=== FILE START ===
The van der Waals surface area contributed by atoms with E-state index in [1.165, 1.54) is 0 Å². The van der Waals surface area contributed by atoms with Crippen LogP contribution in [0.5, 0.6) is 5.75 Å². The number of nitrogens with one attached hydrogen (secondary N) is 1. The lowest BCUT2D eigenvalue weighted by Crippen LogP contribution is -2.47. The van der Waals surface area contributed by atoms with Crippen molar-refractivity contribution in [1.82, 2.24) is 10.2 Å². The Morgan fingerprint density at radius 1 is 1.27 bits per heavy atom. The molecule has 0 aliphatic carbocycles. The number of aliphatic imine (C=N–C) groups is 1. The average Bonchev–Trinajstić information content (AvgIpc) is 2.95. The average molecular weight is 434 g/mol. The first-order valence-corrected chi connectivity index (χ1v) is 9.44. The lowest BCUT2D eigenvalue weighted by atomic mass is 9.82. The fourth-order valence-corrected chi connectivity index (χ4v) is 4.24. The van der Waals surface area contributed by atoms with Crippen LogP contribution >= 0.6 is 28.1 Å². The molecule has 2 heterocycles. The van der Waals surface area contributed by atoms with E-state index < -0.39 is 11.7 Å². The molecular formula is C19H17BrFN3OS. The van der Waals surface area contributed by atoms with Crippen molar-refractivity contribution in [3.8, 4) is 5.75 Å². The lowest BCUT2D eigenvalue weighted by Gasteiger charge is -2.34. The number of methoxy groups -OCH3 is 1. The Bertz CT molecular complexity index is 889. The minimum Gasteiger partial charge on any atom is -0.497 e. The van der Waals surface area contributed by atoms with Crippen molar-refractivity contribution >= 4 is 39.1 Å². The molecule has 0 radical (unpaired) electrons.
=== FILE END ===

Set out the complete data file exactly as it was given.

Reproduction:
The van der Waals surface area contributed by atoms with E-state index in [1.165, 1.54) is 0 Å². The van der Waals surface area contributed by atoms with Crippen LogP contribution in [0.5, 0.6) is 5.75 Å². The number of nitrogens with one attached hydrogen (secondary N) is 1. The lowest BCUT2D eigenvalue weighted by Crippen LogP contribution is -2.47. The van der Waals surface area contributed by atoms with Crippen molar-refractivity contribution in [1.82, 2.24) is 10.2 Å². The Morgan fingerprint density at radius 1 is 1.27 bits per heavy atom. The molecule has 0 aliphatic carbocycles. The number of aliphatic imine (C=N–C) groups is 1. The average Bonchev–Trinajstić information content (AvgIpc) is 2.95. The average molecular weight is 434 g/mol. The first-order valence-corrected chi connectivity index (χ1v) is 9.44. The lowest BCUT2D eigenvalue weighted by atomic mass is 9.82. The fourth-order valence-corrected chi connectivity index (χ4v) is 4.24. The van der Waals surface area contributed by atoms with Crippen LogP contribution >= 0.6 is 28.1 Å². The molecule has 2 heterocycles. The van der Waals surface area contributed by atoms with E-state index < -0.39 is 11.7 Å². The molecular formula is C19H17BrFN3OS. The van der Waals surface area contributed by atoms with Crippen molar-refractivity contribution in [3.8, 4) is 5.75 Å². The lowest BCUT2D eigenvalue weighted by Gasteiger charge is -2.34. The number of methoxy groups -OCH3 is 1. The Bertz CT molecular complexity index is 889. The minimum Gasteiger partial charge on any atom is -0.497 e. The van der Waals surface area contributed by atoms with Crippen molar-refractivity contribution >= 4 is 39.1 Å². The molecule has 0 radical (unpaired) electrons.